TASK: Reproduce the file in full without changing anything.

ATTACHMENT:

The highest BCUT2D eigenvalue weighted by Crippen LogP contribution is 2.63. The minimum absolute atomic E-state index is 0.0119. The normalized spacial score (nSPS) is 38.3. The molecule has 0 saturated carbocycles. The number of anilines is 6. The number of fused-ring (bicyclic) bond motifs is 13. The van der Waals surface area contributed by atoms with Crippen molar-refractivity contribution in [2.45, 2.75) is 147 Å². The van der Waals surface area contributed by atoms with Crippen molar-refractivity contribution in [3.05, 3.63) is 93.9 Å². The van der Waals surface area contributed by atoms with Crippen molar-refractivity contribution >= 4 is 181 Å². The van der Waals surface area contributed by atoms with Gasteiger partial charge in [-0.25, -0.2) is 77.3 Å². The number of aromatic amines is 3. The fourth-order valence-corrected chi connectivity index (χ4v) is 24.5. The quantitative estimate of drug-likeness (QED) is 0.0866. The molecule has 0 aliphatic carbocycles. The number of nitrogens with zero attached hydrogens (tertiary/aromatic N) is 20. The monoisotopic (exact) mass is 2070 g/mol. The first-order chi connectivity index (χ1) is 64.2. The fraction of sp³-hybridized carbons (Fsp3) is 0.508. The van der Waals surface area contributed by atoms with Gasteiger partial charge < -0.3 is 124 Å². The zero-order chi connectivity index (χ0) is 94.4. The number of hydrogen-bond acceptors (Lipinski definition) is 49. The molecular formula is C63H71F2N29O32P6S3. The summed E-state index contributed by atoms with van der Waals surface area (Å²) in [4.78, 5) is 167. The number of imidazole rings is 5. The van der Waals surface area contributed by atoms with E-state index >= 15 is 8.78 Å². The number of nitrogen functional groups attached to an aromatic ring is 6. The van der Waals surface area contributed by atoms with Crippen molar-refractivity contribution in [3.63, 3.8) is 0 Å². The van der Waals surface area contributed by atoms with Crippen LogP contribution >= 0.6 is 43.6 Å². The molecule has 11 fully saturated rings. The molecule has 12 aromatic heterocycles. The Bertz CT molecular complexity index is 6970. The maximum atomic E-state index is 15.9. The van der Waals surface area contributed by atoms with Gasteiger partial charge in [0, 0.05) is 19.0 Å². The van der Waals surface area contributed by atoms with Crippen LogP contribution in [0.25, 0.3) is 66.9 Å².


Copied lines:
The highest BCUT2D eigenvalue weighted by Crippen LogP contribution is 2.63. The minimum absolute atomic E-state index is 0.0119. The normalized spacial score (nSPS) is 38.3. The molecule has 0 saturated carbocycles. The number of anilines is 6. The number of fused-ring (bicyclic) bond motifs is 13. The van der Waals surface area contributed by atoms with Crippen molar-refractivity contribution in [2.45, 2.75) is 147 Å². The van der Waals surface area contributed by atoms with Crippen molar-refractivity contribution in [3.05, 3.63) is 93.9 Å². The van der Waals surface area contributed by atoms with Crippen molar-refractivity contribution >= 4 is 181 Å². The van der Waals surface area contributed by atoms with Gasteiger partial charge in [-0.25, -0.2) is 77.3 Å². The number of aromatic amines is 3. The fourth-order valence-corrected chi connectivity index (χ4v) is 24.5. The quantitative estimate of drug-likeness (QED) is 0.0866. The molecule has 0 aliphatic carbocycles. The number of nitrogens with zero attached hydrogens (tertiary/aromatic N) is 20. The monoisotopic (exact) mass is 2070 g/mol. The first-order chi connectivity index (χ1) is 64.2. The fraction of sp³-hybridized carbons (Fsp3) is 0.508. The van der Waals surface area contributed by atoms with Gasteiger partial charge < -0.3 is 124 Å². The zero-order chi connectivity index (χ0) is 94.4. The number of hydrogen-bond acceptors (Lipinski definition) is 49. The molecular formula is C63H71F2N29O32P6S3. The summed E-state index contributed by atoms with van der Waals surface area (Å²) in [4.78, 5) is 167. The number of imidazole rings is 5. The van der Waals surface area contributed by atoms with E-state index >= 15 is 8.78 Å². The number of nitrogen functional groups attached to an aromatic ring is 6. The van der Waals surface area contributed by atoms with Crippen molar-refractivity contribution in [3.63, 3.8) is 0 Å². The van der Waals surface area contributed by atoms with Crippen LogP contribution >= 0.6 is 43.6 Å². The molecule has 11 fully saturated rings. The molecule has 12 aromatic heterocycles. The Bertz CT molecular complexity index is 6970. The maximum atomic E-state index is 15.9. The van der Waals surface area contributed by atoms with Gasteiger partial charge in [0, 0.05) is 19.0 Å². The van der Waals surface area contributed by atoms with Crippen LogP contribution in [0.25, 0.3) is 66.9 Å².